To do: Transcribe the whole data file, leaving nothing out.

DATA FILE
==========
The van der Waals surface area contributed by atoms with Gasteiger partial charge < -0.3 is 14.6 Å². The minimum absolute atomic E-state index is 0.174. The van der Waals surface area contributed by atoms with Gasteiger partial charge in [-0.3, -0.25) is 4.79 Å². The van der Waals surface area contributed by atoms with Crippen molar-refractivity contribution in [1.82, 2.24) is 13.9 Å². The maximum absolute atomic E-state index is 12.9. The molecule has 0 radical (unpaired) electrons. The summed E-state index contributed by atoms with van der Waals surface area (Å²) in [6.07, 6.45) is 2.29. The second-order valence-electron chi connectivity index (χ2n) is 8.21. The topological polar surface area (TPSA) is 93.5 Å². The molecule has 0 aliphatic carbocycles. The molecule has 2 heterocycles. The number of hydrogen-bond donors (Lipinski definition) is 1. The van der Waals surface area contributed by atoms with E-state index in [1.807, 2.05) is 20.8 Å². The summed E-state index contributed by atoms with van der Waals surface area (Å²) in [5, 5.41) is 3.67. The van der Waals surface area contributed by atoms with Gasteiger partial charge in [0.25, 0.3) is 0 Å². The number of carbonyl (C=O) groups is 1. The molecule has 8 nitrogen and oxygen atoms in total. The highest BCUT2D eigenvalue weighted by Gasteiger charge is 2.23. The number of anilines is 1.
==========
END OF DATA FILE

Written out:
The van der Waals surface area contributed by atoms with Gasteiger partial charge < -0.3 is 14.6 Å². The minimum absolute atomic E-state index is 0.174. The van der Waals surface area contributed by atoms with Gasteiger partial charge in [-0.3, -0.25) is 4.79 Å². The van der Waals surface area contributed by atoms with Crippen molar-refractivity contribution in [1.82, 2.24) is 13.9 Å². The maximum absolute atomic E-state index is 12.9. The molecule has 0 radical (unpaired) electrons. The summed E-state index contributed by atoms with van der Waals surface area (Å²) in [6.07, 6.45) is 2.29. The second-order valence-electron chi connectivity index (χ2n) is 8.21. The topological polar surface area (TPSA) is 93.5 Å². The molecule has 0 aliphatic carbocycles. The molecule has 2 heterocycles. The number of hydrogen-bond donors (Lipinski definition) is 1. The van der Waals surface area contributed by atoms with E-state index in [1.807, 2.05) is 20.8 Å². The summed E-state index contributed by atoms with van der Waals surface area (Å²) in [5, 5.41) is 3.67. The van der Waals surface area contributed by atoms with Gasteiger partial charge in [0.25, 0.3) is 0 Å². The number of carbonyl (C=O) groups is 1. The molecule has 8 nitrogen and oxygen atoms in total. The highest BCUT2D eigenvalue weighted by Gasteiger charge is 2.23. The number of anilines is 1.